Author Tom Stanton Discusses His New York Times Bestseller: “Terror in the City of Champions: Murder, Baseball, and the Secret Society that Shocked Depression-era Detroit”

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October 11, 2016 at Downtown Library Multi-Purpose Room

Award-winning author Tom Stanton weaves a stunning tale of history, crime, and sports. Richly portraying 1930s America, "Terror in the City of Champions" features a pageant of colorful figures: iconic athletes, sanctimonious criminals, scheming industrial titans, a bigoted radio priest, a love-smitten celebrity couple, J. Edgar Hoover, and two future presidents, Gerald Ford and Ronald Reagan. It is a rollicking true story set at the confluence of hard luck, hope, victory, and violence.

Detroit, mid-1930s: In a city abuzz over its unrivaled sports success, gun-loving baseball fan Dayton Dean became ensnared in the nefarious and deadly Black Legion. The secretive, Klan-like group was executing a wicked plan of terror, murdering enemies, flogging associates, and contemplating armed rebellion. The Legion boasted tens of thousands of members across the Midwest, among them politicians and prominent citizens—even, possibly, a beloved athlete.

The book opens with the arrival of Mickey Cochrane, a fiery baseball star who roused the Clutch Plague’s hardest-hit city by leading the Tigers to the 1934 pennant. A year later he guided the team to its first championship. Within seven months the Lions and Red Wings follow in football and hockey—all while Joe Louis chased boxing’s heavyweight crown.

Amidst such glory, the Legion’s dreadful toll grew unchecked: staged “suicides,” bodies dumped along roadsides, high-profile assassination plots. Talkative Dayton Dean’s involvement would deepen as heroic Mickey Cochrane’s reputation would rise. But the ballplayer had his own demons, including a close friendship with Harry Bennett, Henry Ford’s brutal union buster.

Tom Stanton’s other books include the critically acclaimed Tiger Stadium memoir "The Final Season" and the Quill Award finalist Ty and The Babe. A professor of journalism at the University of Detroit Mercy, he is a former Knight-Wallace Fellow at the University of Michigan.

Length: 00:56:50
Copyright: Creative Commons (Attribution, Non-Commercial, Share-alike)
Rights Held by: Ann Arbor District Library
Related Event:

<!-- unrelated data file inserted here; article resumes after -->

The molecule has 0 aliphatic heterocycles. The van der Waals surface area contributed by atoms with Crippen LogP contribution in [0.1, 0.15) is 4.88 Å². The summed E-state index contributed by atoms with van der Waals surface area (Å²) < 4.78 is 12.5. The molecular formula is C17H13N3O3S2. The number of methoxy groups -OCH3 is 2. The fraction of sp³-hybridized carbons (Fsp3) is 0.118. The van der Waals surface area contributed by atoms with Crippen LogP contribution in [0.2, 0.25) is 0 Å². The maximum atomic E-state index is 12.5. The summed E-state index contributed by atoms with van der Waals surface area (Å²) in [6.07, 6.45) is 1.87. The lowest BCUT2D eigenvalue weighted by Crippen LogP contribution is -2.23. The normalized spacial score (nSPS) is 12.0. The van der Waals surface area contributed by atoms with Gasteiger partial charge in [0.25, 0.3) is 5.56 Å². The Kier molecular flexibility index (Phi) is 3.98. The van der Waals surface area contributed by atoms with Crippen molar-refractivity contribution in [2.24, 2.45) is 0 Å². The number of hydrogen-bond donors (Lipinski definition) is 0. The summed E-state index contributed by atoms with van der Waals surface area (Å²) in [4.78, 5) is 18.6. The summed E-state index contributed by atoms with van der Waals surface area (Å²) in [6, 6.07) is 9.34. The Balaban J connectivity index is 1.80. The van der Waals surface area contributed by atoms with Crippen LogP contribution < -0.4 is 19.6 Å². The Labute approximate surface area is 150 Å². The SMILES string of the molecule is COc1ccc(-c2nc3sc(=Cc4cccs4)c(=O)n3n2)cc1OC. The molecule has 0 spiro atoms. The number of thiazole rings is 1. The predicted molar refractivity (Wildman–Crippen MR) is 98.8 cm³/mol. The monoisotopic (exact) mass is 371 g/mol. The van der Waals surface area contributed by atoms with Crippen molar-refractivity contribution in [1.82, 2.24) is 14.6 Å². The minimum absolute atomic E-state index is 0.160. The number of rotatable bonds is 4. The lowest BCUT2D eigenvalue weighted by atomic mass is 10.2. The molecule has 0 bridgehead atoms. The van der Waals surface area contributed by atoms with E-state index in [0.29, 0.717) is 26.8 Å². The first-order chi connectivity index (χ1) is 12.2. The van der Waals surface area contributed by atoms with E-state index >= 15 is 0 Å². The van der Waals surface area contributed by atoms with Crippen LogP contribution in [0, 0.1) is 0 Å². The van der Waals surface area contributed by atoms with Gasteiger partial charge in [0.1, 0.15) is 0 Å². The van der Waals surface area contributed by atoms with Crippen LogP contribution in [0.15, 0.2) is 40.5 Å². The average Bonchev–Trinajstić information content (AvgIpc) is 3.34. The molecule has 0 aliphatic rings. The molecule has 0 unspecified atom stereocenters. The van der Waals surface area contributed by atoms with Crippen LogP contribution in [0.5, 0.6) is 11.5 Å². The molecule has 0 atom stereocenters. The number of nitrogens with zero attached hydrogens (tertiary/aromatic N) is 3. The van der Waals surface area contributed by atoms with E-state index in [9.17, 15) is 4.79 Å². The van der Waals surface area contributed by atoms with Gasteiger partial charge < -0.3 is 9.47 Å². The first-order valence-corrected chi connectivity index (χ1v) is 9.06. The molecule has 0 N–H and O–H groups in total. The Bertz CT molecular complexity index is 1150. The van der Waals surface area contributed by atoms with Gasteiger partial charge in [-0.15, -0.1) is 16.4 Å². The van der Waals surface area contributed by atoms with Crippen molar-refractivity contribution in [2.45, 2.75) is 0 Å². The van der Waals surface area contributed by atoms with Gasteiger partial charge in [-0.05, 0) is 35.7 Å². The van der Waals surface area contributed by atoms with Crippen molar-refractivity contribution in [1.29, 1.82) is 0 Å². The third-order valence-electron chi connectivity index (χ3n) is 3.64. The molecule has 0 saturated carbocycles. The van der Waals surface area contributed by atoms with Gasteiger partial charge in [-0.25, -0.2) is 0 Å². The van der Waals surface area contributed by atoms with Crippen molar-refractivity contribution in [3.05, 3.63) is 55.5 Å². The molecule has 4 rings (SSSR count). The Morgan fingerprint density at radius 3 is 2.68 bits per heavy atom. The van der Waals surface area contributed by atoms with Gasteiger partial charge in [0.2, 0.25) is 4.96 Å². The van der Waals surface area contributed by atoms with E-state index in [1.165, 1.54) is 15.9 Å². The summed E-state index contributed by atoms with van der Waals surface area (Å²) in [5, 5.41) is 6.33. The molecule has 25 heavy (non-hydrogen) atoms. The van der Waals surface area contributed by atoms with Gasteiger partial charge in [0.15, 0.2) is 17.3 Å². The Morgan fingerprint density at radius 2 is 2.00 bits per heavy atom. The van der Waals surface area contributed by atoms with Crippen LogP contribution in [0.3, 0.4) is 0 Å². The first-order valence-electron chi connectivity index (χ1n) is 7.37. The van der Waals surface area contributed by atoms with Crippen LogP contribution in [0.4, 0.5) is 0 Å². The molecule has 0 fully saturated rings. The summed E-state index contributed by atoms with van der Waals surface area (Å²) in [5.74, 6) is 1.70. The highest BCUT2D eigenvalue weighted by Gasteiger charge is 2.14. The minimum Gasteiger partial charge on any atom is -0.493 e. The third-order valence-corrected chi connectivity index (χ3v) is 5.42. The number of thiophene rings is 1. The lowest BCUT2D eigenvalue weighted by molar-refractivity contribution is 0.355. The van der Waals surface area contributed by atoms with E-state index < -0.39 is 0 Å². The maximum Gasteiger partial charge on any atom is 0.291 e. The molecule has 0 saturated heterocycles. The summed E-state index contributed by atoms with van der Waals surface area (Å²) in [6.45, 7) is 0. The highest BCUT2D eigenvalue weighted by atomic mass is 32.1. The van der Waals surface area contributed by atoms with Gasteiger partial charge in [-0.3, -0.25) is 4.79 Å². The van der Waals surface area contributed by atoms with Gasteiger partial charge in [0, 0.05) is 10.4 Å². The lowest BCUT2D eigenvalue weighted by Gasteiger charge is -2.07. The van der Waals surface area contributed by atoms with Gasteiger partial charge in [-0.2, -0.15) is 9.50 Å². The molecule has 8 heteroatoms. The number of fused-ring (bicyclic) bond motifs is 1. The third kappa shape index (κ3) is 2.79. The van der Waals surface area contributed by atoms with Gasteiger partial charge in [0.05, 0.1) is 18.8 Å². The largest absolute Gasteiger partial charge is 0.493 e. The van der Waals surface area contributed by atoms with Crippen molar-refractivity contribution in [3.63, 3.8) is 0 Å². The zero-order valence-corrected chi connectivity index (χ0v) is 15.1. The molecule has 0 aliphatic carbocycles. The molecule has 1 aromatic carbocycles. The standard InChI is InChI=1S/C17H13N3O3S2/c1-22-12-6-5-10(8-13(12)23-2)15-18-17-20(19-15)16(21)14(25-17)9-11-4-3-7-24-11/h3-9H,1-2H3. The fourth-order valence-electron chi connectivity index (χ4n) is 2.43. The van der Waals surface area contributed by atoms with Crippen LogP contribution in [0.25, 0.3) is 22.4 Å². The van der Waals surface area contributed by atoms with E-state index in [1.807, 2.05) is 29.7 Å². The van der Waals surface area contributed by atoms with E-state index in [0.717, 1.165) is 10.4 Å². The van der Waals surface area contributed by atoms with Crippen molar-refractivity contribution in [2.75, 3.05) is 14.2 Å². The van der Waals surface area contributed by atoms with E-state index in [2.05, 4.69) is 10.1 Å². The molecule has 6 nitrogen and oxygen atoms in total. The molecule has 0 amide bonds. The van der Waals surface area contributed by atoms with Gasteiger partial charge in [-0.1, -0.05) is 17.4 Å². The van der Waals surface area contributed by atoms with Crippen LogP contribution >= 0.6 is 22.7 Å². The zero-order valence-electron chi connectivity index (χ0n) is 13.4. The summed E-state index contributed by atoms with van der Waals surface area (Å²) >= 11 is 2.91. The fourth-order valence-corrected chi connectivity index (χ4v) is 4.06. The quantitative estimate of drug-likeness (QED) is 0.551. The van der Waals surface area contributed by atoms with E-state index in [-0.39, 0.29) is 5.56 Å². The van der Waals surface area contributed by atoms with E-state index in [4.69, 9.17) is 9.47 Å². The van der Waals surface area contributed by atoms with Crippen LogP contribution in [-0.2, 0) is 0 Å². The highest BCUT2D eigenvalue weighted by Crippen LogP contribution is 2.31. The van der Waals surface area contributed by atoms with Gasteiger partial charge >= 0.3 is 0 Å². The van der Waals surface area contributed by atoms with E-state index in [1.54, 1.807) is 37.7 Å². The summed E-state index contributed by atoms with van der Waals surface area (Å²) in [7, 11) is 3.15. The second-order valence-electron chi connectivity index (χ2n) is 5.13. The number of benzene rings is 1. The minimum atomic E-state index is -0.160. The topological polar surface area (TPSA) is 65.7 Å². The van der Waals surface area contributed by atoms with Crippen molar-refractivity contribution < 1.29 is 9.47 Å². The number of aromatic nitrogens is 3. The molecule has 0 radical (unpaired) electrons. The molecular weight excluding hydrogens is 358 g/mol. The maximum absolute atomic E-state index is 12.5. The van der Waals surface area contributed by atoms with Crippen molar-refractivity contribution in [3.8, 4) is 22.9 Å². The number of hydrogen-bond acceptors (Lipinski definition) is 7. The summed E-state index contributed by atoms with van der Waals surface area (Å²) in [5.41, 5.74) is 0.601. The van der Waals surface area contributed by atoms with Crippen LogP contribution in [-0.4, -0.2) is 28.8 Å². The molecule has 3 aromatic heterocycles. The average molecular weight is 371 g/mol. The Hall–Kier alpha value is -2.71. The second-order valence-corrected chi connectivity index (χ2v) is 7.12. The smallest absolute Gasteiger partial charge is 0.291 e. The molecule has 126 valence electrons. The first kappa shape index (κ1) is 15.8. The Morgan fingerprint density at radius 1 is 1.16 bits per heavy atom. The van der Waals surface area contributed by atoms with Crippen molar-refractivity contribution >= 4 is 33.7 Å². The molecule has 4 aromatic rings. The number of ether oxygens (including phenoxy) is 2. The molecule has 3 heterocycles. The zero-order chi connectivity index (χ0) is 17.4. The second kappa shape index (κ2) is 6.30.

Author Tom Stanton Discusses His New York Times Bestseller: “Terror in the City of Champions: Murder, Baseball, and the Secret Society that Shocked Depression-era Detroit”


 

AACHM Oral History: Audrey Lucas

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September 13, 2016 at Downtown Library

Please take a moment to take our Living Oral History Survey and let us know what you learned.

Audrey Lucas was born in 1934 and raised in Ann Arbor where she fondly recalls her school days Jones School. She talks about activities at the Dunbar Center where she had the pleasure of singing at various city events, and some of Ann Arbor's black neighborhoods and businesses. Ms. Lucas worked for the University of Michigan Health System for 47 years, the last 35 before her retirement as a human resources consultant.

Length: 01:07:03
Copyright: Creative Commons (Attribution, Non-Commercial, Share-alike)
Rights Held by: Ann Arbor District Library


 

AACHM Oral History: Johnnie Rush

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October 4, 2016

Please take a moment to take our Living Oral History Survey and let us know what you learned.

Johnnie Rush was born in 1931 and was the only black person in his class at Ann Arbor High School. He recalls many fond memories of activities with the Second Baptist Church and his family, and he talks about the many challenges for African American businesses as Ann Arbor changed over the years. Mr. Rush is a licensed barber and has run his own barbershop for 55 years.

Length: 00:41:10
Copyright: Creative Commons (Attribution, Non-Commercial, Share-alike)
Rights Held by: Ann Arbor District Library


 

AACHM Oral History: Fred Adams

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November 11, 2016 at Downtown Library

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File NameSizeType
aadl_loh_20161111-fred_adams-720.mp43.6 GB720p Video
aadl_loh_20161111-fred_adams-480.mp41.3 GB480p Video
aadl_loh_20161111-fred_adams-audio.mp375 MBAudio

Please take a moment to take our Living Oral History Survey and let us know what you learned.

Fred Adams was born in 1934 and grew up in Ann Arbor. He recalls summers playing in the Huron River, youth activities with the Dunbar Center and Jones School, his work as a paperboy, and some of the black neighborhoods and businesses in the Ann St. area. Mr. Adams worked for Johnson Controls for 41 years and owned his own business as an Industrial Manager.

Length: 01:18:12
Copyright: Creative Commons (Attribution, Non-Commercial, Share-alike)
Rights Held by: Ann Arbor District Library


 

AADL Talks To: AA/Ypsi Reads Author Cristina Henriquez

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February 23, 2016 at Downtown Library

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In this episode, AADL Talks To Christina Henriquez, author of the award-winning novel The Book Of Unknown Americans. The Book Of Unknown Americans was the book selected for Ann Arbor/Ypsilanti Reads 2016.

The Book Of Unknown Americans centers on fifteen-year-old Maribel Rivera, who sustains a terrible injury. Her family leaves behind a comfortable life in Mexico and risks everything to come to the United States so that Maribel can have the care she needs. Once they arrive, it’s not long before Maribel attracts the attention of Mayor Toro, the son of one of their new neighbors, who sees a kindred spirit in this beautiful, damaged outsider. Their love story sets in motion events that will have profound repercussions for everyone involved.

Henríquez seamlessly interweaves the story of these star-crossed lovers, and of the Rivera and Toro families, with the testimonials of men and women who have come to the United States from all over Latin America.

For more information and resources related to Ann Arbor/Ypsilanti Reads, please visit the program's website at aareads.org.

Length: 00:26:35
Copyright: Creative Commons (Attribution, Non-Commercial, Share-alike)
Rights Held by: Ann Arbor District Library